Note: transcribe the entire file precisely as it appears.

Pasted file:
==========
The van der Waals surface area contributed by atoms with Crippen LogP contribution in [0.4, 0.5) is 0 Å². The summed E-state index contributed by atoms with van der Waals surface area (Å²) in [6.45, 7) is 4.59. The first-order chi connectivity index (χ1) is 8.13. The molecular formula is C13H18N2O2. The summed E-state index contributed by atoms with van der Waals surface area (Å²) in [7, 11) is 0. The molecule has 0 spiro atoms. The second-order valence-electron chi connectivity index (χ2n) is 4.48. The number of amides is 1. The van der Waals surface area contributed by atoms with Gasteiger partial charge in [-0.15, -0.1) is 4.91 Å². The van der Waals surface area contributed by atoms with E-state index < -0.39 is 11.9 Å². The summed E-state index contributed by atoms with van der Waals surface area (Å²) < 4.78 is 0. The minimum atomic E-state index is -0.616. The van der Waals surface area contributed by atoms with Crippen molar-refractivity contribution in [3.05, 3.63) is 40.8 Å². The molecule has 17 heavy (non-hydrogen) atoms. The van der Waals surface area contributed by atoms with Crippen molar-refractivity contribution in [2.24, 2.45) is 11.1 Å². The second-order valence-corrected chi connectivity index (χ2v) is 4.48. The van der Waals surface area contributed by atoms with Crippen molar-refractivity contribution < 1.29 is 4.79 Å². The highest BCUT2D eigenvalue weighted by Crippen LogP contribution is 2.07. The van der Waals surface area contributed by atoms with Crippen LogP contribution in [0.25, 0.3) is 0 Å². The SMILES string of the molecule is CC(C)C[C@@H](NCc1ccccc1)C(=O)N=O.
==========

The van der Waals surface area contributed by atoms with Crippen LogP contribution in [0.4, 0.5) is 0 Å². The summed E-state index contributed by atoms with van der Waals surface area (Å²) in [6.45, 7) is 4.59. The first-order chi connectivity index (χ1) is 8.13. The molecular formula is C13H18N2O2. The summed E-state index contributed by atoms with van der Waals surface area (Å²) in [7, 11) is 0. The molecule has 0 spiro atoms. The second-order valence-electron chi connectivity index (χ2n) is 4.48. The number of amides is 1. The van der Waals surface area contributed by atoms with Gasteiger partial charge in [-0.15, -0.1) is 4.91 Å². The van der Waals surface area contributed by atoms with E-state index < -0.39 is 11.9 Å². The summed E-state index contributed by atoms with van der Waals surface area (Å²) < 4.78 is 0. The minimum atomic E-state index is -0.616. The van der Waals surface area contributed by atoms with Crippen molar-refractivity contribution in [3.05, 3.63) is 40.8 Å². The molecule has 17 heavy (non-hydrogen) atoms. The van der Waals surface area contributed by atoms with Crippen molar-refractivity contribution in [2.24, 2.45) is 11.1 Å². The second-order valence-corrected chi connectivity index (χ2v) is 4.48. The van der Waals surface area contributed by atoms with Crippen molar-refractivity contribution < 1.29 is 4.79 Å². The highest BCUT2D eigenvalue weighted by Crippen LogP contribution is 2.07. The van der Waals surface area contributed by atoms with Crippen LogP contribution in [0.25, 0.3) is 0 Å². The SMILES string of the molecule is CC(C)C[C@@H](NCc1ccccc1)C(=O)N=O.